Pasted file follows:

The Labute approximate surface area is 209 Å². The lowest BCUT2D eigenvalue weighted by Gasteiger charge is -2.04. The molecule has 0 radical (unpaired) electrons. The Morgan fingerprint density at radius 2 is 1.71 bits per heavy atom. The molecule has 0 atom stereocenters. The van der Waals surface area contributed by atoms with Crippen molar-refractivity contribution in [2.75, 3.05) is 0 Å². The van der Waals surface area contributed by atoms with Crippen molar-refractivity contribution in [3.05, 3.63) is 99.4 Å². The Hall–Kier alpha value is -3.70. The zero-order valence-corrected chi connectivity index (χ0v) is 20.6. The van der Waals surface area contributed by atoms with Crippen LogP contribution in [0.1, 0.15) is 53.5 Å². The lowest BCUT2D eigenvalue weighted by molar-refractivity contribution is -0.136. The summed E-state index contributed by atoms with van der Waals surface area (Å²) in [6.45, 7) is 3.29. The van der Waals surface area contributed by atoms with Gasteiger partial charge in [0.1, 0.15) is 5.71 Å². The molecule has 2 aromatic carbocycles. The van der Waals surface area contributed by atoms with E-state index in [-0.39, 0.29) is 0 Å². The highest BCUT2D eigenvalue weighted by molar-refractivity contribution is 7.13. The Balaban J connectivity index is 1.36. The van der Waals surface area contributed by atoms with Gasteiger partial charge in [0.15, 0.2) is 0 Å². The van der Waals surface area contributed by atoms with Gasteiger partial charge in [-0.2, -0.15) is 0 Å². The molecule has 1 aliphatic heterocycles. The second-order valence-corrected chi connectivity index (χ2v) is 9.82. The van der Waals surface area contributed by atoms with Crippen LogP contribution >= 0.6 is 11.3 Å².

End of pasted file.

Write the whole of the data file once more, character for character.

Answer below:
The Labute approximate surface area is 209 Å². The lowest BCUT2D eigenvalue weighted by Gasteiger charge is -2.04. The molecule has 0 radical (unpaired) electrons. The Morgan fingerprint density at radius 2 is 1.71 bits per heavy atom. The molecule has 0 atom stereocenters. The van der Waals surface area contributed by atoms with Crippen molar-refractivity contribution in [2.75, 3.05) is 0 Å². The van der Waals surface area contributed by atoms with Crippen molar-refractivity contribution in [3.05, 3.63) is 99.4 Å². The Hall–Kier alpha value is -3.70. The zero-order valence-corrected chi connectivity index (χ0v) is 20.6. The van der Waals surface area contributed by atoms with Crippen LogP contribution in [0.1, 0.15) is 53.5 Å². The lowest BCUT2D eigenvalue weighted by molar-refractivity contribution is -0.136. The summed E-state index contributed by atoms with van der Waals surface area (Å²) in [6.45, 7) is 3.29. The van der Waals surface area contributed by atoms with Gasteiger partial charge in [0.1, 0.15) is 5.71 Å². The molecule has 2 aromatic carbocycles. The van der Waals surface area contributed by atoms with E-state index in [-0.39, 0.29) is 0 Å². The highest BCUT2D eigenvalue weighted by molar-refractivity contribution is 7.13. The Balaban J connectivity index is 1.36. The van der Waals surface area contributed by atoms with Gasteiger partial charge in [0.15, 0.2) is 0 Å². The van der Waals surface area contributed by atoms with Gasteiger partial charge in [-0.2, -0.15) is 0 Å². The molecule has 1 aliphatic heterocycles. The second-order valence-corrected chi connectivity index (χ2v) is 9.82. The van der Waals surface area contributed by atoms with Crippen LogP contribution >= 0.6 is 11.3 Å².